A stupid op-ed from WaPo:
In 1947, Sen. Harley Kilgore (D-W.Va.) condemned a proposed constitutional amendment that would restrict presidents to two terms. “The executive’s effectiveness will be seriously impaired,” Kilgore argued on the Senate floor, “ as no one will obey and respect him if he knows that the executive cannot run again.”
Which is as stupid today as it was then. Presidents will be obeyed and respected based on their character and what they do for the nation. Respect can be lost, and accepting obedience can be replaced with grudging obedience, disobedience, or outright defiance depending on the president.
…the argument of our first president, who is often held up as the father of term limits. In fact, George Washington opposed them. “I can see no propriety in precluding ourselves from the service of any man who, in some great emergency, shall be deemed universally most capable of serving the public,” Washington wrote in a much-quoted letter to the Marquis de Lafayette.
And Washington would’ve burned the city named after him to the ground for the actions of the Obama administration in arming narcoterrorist cartels and hushing it up, in targeting citizens for political reasons with the IRS, and leaving an ambassador to die in Libya while smuggling weapons to Al-Qaeda affiliated groups in Syria. Washington may still agree with his statement then in theory, but that would require a moral people of politically interested citizens, an uncorrupted voting system, and parties that were not rooted in socialist redistribution and Marxism – an ideology that didn’t exist in the late 1700s. As the Daily Caller notes in picking apart the WaPo op-ed:
Zimmerman is untroubled by the prospect that long-term control of executive apparatus, along with the natural advantages of incumbency, might smooth the way for continuing rule by a president regardless of genuine popular will. The Obama Internal Revenue Service targeted the president’s political enemies before the 2012 election. The history of presidents for life in other nations shows ever-growing popular votes for the incumbent that in most cases masked widespread popular discontent.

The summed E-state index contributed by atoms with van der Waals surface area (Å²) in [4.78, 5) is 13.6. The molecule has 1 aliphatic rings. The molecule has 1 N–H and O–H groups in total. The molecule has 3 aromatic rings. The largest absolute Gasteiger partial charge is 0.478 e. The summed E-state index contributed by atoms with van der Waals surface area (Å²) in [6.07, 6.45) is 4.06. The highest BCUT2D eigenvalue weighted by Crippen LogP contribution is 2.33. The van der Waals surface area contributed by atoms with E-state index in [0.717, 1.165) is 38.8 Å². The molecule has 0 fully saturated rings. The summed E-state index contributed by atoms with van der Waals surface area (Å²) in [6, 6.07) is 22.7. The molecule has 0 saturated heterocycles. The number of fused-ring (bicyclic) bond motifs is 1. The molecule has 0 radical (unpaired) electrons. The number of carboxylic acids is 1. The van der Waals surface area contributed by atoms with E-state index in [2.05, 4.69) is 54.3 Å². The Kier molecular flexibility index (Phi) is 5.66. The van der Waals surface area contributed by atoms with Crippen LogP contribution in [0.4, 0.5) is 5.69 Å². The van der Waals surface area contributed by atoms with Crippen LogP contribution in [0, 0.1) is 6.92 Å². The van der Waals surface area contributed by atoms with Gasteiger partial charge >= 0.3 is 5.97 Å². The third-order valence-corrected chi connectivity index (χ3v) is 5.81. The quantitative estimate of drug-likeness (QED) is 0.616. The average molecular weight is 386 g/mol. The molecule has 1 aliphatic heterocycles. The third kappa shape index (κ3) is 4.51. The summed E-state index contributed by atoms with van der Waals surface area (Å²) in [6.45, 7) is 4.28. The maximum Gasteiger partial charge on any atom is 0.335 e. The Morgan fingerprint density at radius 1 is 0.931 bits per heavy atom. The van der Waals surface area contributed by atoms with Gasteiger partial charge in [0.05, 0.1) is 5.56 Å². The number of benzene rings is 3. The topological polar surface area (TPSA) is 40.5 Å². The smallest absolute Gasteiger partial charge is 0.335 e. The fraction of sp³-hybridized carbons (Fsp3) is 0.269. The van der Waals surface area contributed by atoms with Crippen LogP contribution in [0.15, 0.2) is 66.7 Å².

The bureaucracy that existed in Washington’s time was miniscule in comparison to what we have today. The unelected bureaucrats were few in number, and the legions of regulators simply did not exist. While Washington’s theory may still hold up, it doesn’t address the problems that the Daily Caller bit notes. The ever-growing popular votes for the incumbent are also often indicators of widespread voter fraud by dictators who will never relinquish power. With institutions like ACORN actively engaged in voter fraud, and Democrats demanding that voters never have to show ID – so they can engage in more fraudulent voting, there is a great threat of political leftists simply taking over through manipulation of the electoral systems – even by outright controlling who counts the votes.
Zimmerman at WaPo goes on:
Only in 1940, amid what George Washington might have called a “great emergency,” did a president successfully stand for a third term. Citing the outbreak of war overseas and the Depression at home, Democrats renominated Franklin D. Roosevelt. They pegged him for a fourth time in 1944 despite his health problems, which were serious enough to send him to his grave the following year.